Both parties must agree on the desired process through voluntary, informed and written consent. The University may not require as a condition of enrollment or continuing enrollment, or employment or continuing employment, or enjoyment of any other right, waiver of the right to an investigation and adjudication of formal complaints. Webster University may not require the parties to participate in informal resolution and may not offer informal resolution unless a formal complaint is filed. At any time prior to agreeing to a resolution, any party has the right to withdraw from informal resolution and resume the grievance process with respect to the formal complaint. Webster University will not offer or facilitate an Informal Resolution Process to resolve allegations that an employee sexually harassed a student. Informal resolution may encompass a broad range of conflict resolution strategies, including, but not limited to, arbitration, mediation or restorative justice. Supportive measures will be non-disciplinary and non-punitive through this process, unless such measures are agreed to by the respondent.
The second process is the Live Hearing. If both parties do not agree to informal resolution or prefer to follow the formal process, a Live Hearing will be held. In the case of a report concerning a student and an employee, the Live Hearing is the only option. At the Live Hearing, the decision maker(s) must permit each party’s advisor to ask the other party and any witnesses all relevant questions and follow-up questions, including those challenging credibility. At the request of either party, the University will provide for the live hearing to occur with the parties located in separate rooms with technology enabling the decision maker(s) and parties to simultaneously see and hear the party answering questions. If a party does not have an advisor present at the Live Hearing, the University will provide without fee or charge to that party, an advisor of the school’s choice, who may be, but is not required to be, an attorney to conduct cross-examination on behalf of that party if the parties agree to cross-examination.
If a party or witness does not submit to cross-examination at the Live Hearing, the decision maker(s) may still rely on any statement of that party or witness in reaching a determination regarding responsibility. The decision maker(s) cannot draw an inference about the determination regarding responsibility based solely on a party’s or witness’s absence from the Live Hearing or refusal to answer cross-examination or other questions.
Questions and evidence about the complainant’s sexual predisposition or prior sexual behavior are not relevant, unless such questions and evidence about the complainant’s prior sexual behavior are offered to prove that someone other than the respondent committed the conduct alleged by the complainant, or if the questions and evidence concern specific incidents of the complainant’s prior sexual behavior with respect to the respondent, and are offered to prove consent.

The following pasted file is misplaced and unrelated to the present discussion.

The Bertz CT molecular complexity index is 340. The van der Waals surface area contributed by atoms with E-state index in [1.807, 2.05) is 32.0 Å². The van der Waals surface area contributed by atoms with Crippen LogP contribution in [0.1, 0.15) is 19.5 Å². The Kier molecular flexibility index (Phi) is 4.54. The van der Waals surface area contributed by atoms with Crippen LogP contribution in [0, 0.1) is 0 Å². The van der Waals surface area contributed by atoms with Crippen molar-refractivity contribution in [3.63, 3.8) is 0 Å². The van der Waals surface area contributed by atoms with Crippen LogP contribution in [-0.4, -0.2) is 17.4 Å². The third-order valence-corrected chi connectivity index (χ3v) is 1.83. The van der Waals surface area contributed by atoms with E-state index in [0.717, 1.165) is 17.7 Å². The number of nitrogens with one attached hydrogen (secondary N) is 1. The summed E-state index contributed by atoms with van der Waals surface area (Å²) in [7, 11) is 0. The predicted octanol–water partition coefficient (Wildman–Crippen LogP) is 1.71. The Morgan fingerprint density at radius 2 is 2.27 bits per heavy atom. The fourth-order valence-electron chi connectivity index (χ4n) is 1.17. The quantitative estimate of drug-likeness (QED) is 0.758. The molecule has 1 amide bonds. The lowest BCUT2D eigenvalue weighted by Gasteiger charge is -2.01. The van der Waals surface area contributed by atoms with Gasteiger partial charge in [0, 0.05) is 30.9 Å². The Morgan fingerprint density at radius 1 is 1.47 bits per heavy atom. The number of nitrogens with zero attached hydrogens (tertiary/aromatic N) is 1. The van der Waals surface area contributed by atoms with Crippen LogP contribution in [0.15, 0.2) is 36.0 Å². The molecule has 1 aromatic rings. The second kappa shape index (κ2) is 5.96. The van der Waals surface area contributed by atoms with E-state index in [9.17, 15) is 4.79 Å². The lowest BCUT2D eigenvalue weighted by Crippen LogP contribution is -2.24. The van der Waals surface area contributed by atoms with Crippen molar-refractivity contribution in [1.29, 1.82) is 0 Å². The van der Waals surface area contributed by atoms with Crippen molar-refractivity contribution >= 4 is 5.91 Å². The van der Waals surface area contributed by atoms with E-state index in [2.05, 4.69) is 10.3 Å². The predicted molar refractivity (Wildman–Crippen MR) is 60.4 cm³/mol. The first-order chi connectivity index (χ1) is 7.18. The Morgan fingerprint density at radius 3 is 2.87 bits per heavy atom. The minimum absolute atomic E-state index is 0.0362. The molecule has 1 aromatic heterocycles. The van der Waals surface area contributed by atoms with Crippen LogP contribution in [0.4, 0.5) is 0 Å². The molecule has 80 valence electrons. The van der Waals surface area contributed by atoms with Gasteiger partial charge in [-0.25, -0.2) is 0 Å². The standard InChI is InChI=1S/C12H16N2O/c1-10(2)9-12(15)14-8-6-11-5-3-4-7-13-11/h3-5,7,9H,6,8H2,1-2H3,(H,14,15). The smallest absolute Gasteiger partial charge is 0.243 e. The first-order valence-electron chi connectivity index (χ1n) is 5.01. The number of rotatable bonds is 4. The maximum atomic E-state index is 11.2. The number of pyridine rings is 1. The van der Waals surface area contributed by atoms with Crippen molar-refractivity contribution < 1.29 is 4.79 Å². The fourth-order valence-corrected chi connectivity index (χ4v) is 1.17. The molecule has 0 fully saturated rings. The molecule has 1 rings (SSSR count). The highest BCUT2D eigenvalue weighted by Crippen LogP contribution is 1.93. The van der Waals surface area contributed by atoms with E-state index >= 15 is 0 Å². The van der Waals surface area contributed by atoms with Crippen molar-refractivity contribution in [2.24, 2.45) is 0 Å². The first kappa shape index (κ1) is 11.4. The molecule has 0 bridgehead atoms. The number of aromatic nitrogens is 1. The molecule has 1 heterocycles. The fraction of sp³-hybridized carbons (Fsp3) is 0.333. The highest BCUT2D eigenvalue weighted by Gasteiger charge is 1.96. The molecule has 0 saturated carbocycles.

The University intends to complete a typical grievance process within 90 days following receipt of the report. Due to the number of witnesses being interviewed and a choice of a Live Hearing, some cases may extend longer than 90 days. The Office for Civil Rights Compliance will remain in contact with both parties and provide continual time frame updates throughout the investigation.
The University recognizes that an individual who has been drinking or using drugs at the time of the incident may be hesitant to make a report because of potential consequences for his/her/their own conduct, which may violate other University policies and codes of conduct.
An individual who reports sexual harassment, either as a complainant or a third-party witness, will not be subject to disciplinary action by the University, for his/her/their own personal consumption of alcohol or drugs at or near the time of the incident, provided that any such violations did not and do not place the health or safety of any other person at risk. The University may, however, initiate an educational discussion or pursue other educational remedies regarding alcohol or other drugs. This amnesty policy applies to the University's student conduct process, as well as related policies applicable to students, faculty and staff.
While the University may waive disciplinary action under its policies related to use of alcohol and drugs as indicated above, it retains the responsibility to report any illegal use of these substances as required by law, and will act in compliance with those laws.